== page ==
May 16, 1992
By Yolanda Reynolds
Last Wednesday morning, at the now closed St. Joseph Gramma School on Park Avenue, a Redevelopment Agency Negotiations Technician, Paul Boggini, came by to witness the ouster of four homeless men who had been living in the now vacant “Green House” on the school grounds. The house painted green and named “The Green House” is located next to the rectory both of which are behind the red brick SL Joseph school building.
St. Joseph’s Grammar School in San Jose became history when the Redevelopment Agency concluded negotiations for the purchase of that property in December of last year. In April of this year the remaining 5 priests moved out of the rectory to their new quarters at 80 South Market.
The Green House had been used as “transitional” housing for homeless men San Joseans, Eddie Pugh, Larry Miller, Walter Stevenson and Christopher Thompson all African Americans recently moved into the Green House, preferring to live there than in the nearby creek bed.
The new residents have kept the Green House in meticulous condition. The Agency ofﬁcials have attempted to oust them and. in fact, summoned three ofﬁcers to remove the men if necessary.
Mr. Pugh persuasively argued against their ouster. He advised the officers and Mr. Boggini that they “were not trespassing” since Redevelopment was the owner- the people of San Jose are therefore the owners of that building. Pugh argued that, in light of that fact, he and his companions could not be charged with “trespassin” because they, as San Joseans, are also owners of the property.
Pugh also pointed out that an arrest of himself and his roommates would be far more costly than if the City were to leave them there for one more month. He said that the “cost of holding a person at Elmwood runs about $120 per day.” He says that “four people held in jail for a month (the length of time sentenced for trespassing) would cost the taxpayers roughly $14,000 instead of $0.” He added, “it makes more sense to leave us alone and save the taxpayers some money.”
After two hours of waiting by the three courteous San Jose officers, Raul, Layne and Christiansen, the Green House residents were told that “the City attorney had informed the police and Agency representative that Pugh, Miller, Thompson and Stevenson could not be evicted without first being served with an eviction notice. They were also advised that the City (police) would be enforcing the eviction notice three days after it was presented.
Pugh and his roommates have been living in the Green House for “several weeks.” The Green House is a well-constructed stucco dwelling, like so many in the central part of San Jose. Except for the roar of the low ﬂying aircraft descending to land at the San Jose International Airport, the surroundings of their home is pleasant. The front door of their home faces the lush greenery and tall trees that line the banks of the Guadalupe River.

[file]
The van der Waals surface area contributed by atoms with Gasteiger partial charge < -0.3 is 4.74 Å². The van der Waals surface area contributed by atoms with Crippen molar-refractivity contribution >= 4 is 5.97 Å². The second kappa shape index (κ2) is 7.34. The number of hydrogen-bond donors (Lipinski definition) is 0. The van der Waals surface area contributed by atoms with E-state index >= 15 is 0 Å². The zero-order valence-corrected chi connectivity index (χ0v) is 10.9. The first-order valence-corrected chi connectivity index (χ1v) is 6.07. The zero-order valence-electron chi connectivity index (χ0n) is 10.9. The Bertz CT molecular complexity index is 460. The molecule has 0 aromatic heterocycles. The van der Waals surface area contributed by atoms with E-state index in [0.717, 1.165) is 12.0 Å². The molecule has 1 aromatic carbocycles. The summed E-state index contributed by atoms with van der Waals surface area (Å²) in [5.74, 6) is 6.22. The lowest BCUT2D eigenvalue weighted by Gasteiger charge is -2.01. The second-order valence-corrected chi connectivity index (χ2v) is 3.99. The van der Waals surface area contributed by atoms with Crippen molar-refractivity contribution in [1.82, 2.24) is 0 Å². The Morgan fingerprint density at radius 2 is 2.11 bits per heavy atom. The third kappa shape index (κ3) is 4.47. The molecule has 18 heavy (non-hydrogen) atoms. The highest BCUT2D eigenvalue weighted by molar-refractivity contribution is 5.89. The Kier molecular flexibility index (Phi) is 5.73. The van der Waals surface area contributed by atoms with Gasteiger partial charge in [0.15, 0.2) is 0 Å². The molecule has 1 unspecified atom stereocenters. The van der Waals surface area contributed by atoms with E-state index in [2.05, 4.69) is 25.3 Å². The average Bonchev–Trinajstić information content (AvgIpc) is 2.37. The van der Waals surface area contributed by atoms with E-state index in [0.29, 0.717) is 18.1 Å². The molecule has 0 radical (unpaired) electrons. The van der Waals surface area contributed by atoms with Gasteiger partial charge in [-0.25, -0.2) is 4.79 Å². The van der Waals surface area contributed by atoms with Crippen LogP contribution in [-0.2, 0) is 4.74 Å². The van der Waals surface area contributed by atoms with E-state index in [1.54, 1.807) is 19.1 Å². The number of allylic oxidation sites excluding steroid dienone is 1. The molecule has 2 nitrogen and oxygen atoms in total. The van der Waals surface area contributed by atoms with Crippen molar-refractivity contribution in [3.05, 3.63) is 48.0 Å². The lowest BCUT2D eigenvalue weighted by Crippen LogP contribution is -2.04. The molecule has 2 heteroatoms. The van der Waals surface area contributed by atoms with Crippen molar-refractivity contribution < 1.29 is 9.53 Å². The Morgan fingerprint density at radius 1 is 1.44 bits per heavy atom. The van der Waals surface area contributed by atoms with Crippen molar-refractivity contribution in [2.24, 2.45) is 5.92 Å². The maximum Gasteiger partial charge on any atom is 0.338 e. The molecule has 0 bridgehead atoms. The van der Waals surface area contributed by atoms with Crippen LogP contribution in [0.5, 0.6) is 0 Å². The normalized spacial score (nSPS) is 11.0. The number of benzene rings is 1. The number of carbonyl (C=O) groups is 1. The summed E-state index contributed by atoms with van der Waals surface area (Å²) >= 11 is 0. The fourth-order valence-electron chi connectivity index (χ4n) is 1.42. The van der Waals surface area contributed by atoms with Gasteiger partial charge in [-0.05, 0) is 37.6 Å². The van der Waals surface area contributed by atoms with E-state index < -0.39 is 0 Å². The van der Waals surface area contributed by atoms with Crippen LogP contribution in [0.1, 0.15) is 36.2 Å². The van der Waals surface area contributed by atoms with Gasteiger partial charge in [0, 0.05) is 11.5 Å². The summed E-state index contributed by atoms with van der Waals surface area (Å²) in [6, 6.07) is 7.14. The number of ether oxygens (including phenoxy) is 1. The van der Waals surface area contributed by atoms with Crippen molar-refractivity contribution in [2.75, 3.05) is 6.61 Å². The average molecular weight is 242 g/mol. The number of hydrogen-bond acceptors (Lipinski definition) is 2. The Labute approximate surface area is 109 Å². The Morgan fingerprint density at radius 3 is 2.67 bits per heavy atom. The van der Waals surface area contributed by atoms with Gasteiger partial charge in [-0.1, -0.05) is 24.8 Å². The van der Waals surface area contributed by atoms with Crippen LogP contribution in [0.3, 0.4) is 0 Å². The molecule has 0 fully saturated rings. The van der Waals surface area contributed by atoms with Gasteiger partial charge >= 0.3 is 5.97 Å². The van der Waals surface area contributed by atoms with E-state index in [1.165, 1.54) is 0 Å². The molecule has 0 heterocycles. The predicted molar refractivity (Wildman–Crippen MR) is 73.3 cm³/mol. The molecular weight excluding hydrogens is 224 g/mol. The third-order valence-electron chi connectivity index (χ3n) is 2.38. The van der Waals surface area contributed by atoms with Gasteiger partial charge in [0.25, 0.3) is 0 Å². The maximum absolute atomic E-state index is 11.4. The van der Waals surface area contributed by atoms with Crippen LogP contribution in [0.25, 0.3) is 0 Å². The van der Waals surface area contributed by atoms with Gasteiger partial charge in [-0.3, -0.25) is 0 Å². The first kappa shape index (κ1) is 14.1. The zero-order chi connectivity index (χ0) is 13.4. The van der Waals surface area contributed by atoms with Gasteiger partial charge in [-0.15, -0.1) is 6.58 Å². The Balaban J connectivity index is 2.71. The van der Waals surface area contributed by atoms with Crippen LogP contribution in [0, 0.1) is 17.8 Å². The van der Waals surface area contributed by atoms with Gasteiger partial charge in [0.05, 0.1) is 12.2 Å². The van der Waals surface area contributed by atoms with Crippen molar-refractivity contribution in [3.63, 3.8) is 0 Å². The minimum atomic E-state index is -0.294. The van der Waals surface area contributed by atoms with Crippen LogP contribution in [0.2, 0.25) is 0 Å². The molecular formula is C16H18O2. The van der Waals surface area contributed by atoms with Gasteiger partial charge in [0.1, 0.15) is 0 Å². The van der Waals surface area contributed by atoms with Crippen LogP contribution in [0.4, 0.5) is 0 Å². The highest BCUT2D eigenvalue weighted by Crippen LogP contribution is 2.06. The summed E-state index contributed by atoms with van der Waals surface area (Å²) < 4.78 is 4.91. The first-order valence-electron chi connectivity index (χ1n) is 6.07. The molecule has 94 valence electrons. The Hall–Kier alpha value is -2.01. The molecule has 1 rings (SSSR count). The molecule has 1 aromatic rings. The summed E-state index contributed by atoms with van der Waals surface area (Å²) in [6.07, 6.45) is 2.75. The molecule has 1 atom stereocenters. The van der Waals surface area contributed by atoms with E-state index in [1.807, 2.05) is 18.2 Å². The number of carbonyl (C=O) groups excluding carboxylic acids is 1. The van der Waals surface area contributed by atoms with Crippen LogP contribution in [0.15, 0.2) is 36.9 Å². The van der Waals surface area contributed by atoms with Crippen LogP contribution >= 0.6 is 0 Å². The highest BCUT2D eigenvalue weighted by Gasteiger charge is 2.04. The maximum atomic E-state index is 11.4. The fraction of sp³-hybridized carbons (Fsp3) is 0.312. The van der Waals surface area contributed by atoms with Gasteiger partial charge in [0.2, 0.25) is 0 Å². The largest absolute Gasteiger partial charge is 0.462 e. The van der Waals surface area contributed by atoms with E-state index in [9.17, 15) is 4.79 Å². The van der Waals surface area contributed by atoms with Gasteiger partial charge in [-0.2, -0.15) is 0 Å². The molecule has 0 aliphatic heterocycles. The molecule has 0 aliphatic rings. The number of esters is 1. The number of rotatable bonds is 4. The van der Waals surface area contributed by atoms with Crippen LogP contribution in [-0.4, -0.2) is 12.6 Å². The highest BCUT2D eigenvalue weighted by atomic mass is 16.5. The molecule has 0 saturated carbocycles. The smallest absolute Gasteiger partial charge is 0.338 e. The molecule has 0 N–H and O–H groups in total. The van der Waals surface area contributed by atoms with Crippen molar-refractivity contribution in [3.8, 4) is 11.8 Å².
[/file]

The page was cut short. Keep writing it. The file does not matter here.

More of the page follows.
Pugh and his mates were careful with the property and even provided their own lock fora gate near the river that had been left unlocked. They locked the gate in order to deter the potential of vandalism at the nearby large vacant rectory. The rectory has numerous bedrooms, each with its own wash basin, and two bath rooms, designed with clustered but private shower stalls and toilets. It has a very large kitchen and dining area as well as a common that is partially lined with books that were left behind.
Larry and Walter say that they are “work ready” and hope to find work soon. Both are young, articulate and attractive. Walter Stevens is an Army veteran. He came to Fort Ord, California with the military years ago. He had a full-time job until three months ago when he was laid off from his job in maintenance at a local company. Xidex. His job disappeared when Xidex swallowed another company, Anamop – a company where he had been employed for three years.
Stevenson says that he wants to return to work as a medic – work he was trained for in the military, but he says that he now needs more training in order to be current in that profession. He explained that without some permanency in his life he cannot attend classes and study. Stevenson displayed an admirable gentility and calmness in spite of the harshness of the situation in which he now ﬁnds himself.
One of the residents, Christopher Thompson, works full time, but his salary is so low that he cannot afford housing in San Jose. He left to go to work before the police came. It must have been hard for him to be at work and wonder what might have happened in his absence and wonder when his few remaining possessions would end up, if he and his roommates were forced to leave that day.